In Eleven States, 3 in 10 Non-Elderly Adults Would Likely Be Denied Individual Insurance Under Medical Underwriting Practices.
A new Kaiser Family Foundation analysis finds that 52 million adults under 65 – or 27 percent of that population — have pre-existing health conditions that would likely make them uninsurable if they applied for health coverage under medical underwriting practices that existed in most states before insurance regulation changes made by the Affordable Care Act.
In eleven states, at least three in ten non-elderly adults would have a declinable condition, according to the analysis: West Virginia (36%), Mississippi (34%), Kentucky (33%), Alabama (33%), Arkansas (32%), Tennessee (32%), Oklahoma (31%), Louisiana (30%), Missouri (30%), Indiana (30%) and Kansas (30%).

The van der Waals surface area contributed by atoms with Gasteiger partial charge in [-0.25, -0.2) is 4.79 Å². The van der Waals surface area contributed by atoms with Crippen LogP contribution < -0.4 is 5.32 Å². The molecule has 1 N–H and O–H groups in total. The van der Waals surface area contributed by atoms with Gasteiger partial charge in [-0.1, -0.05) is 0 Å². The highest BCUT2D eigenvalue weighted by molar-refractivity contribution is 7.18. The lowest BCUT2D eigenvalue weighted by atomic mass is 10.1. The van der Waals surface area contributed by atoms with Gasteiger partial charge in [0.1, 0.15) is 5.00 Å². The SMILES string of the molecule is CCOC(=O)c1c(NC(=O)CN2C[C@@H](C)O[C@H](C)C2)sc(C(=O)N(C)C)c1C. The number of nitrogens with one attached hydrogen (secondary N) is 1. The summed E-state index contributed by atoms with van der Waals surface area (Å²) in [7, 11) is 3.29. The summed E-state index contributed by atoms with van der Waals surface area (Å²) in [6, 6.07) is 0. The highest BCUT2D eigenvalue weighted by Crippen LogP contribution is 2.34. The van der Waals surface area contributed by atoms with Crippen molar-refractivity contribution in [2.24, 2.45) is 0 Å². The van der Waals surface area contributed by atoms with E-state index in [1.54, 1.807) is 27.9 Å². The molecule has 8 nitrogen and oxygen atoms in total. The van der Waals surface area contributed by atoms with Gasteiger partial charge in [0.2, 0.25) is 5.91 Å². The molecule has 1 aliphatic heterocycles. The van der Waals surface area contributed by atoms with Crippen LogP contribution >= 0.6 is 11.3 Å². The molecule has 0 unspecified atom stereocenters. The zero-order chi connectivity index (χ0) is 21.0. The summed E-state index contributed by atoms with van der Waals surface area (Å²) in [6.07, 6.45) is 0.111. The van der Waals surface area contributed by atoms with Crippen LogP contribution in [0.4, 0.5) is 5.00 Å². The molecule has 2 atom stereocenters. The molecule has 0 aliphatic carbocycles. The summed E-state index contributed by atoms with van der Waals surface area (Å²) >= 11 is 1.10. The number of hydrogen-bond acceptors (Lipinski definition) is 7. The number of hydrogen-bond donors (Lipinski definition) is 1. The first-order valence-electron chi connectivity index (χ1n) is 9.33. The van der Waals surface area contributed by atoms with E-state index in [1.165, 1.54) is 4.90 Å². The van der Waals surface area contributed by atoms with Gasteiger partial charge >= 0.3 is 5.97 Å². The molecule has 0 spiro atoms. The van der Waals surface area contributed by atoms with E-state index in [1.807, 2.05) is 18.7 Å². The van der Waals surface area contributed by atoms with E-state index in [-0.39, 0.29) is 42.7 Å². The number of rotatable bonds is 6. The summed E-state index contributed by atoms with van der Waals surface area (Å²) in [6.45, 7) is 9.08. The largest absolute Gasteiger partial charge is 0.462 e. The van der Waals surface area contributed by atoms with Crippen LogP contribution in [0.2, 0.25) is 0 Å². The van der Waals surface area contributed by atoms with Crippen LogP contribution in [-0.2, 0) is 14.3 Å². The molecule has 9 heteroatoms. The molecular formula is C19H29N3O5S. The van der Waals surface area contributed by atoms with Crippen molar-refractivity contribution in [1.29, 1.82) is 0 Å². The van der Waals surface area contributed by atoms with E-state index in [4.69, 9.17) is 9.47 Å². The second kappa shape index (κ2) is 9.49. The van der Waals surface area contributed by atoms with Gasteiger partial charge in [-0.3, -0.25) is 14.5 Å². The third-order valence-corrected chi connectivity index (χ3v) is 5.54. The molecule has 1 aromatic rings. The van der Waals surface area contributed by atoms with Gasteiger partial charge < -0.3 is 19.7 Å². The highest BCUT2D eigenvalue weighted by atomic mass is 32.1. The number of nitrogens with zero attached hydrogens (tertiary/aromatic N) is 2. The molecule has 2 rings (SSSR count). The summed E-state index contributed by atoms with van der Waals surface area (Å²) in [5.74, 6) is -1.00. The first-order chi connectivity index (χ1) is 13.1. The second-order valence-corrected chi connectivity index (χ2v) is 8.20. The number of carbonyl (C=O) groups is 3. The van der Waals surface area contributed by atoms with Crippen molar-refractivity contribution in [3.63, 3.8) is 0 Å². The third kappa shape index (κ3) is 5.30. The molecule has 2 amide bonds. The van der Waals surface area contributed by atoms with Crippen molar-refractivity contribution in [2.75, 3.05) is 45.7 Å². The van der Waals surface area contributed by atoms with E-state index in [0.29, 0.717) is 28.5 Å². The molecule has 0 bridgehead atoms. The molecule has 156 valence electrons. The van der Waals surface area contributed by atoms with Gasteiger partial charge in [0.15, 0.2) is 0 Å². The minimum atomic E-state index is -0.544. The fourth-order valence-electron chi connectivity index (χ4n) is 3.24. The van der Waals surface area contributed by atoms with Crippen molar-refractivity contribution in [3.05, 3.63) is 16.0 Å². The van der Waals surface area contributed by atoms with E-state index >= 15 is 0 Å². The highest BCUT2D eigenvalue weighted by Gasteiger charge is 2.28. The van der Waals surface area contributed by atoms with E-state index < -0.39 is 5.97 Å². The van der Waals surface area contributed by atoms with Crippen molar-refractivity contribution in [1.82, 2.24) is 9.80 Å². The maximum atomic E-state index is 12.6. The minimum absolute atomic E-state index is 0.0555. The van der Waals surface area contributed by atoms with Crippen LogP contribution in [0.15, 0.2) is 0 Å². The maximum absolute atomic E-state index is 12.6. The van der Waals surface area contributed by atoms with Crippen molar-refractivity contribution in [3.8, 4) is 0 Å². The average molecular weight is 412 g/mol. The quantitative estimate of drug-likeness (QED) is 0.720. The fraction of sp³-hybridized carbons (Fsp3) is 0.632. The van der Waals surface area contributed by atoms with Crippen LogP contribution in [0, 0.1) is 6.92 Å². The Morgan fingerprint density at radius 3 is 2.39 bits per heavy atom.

States with the most people estimated to have the conditions include: California (5,865,000), Texas (4,536,000), and Florida (3,116,000).
Using data from two large government surveys, the analysis estimates the total number of nonelderly adults in each state with a health condition that could lead to a denial of coverage in the individual insurance market, based on pre-ACA field underwriting guides for brokers and agents. The results are conservative because the data don’t include some declinable conditions. The estimates also don’t include the number of people with other health conditions that wouldn’t necessarily cause a denial, but could lead to higher insurance costs based on underwriting.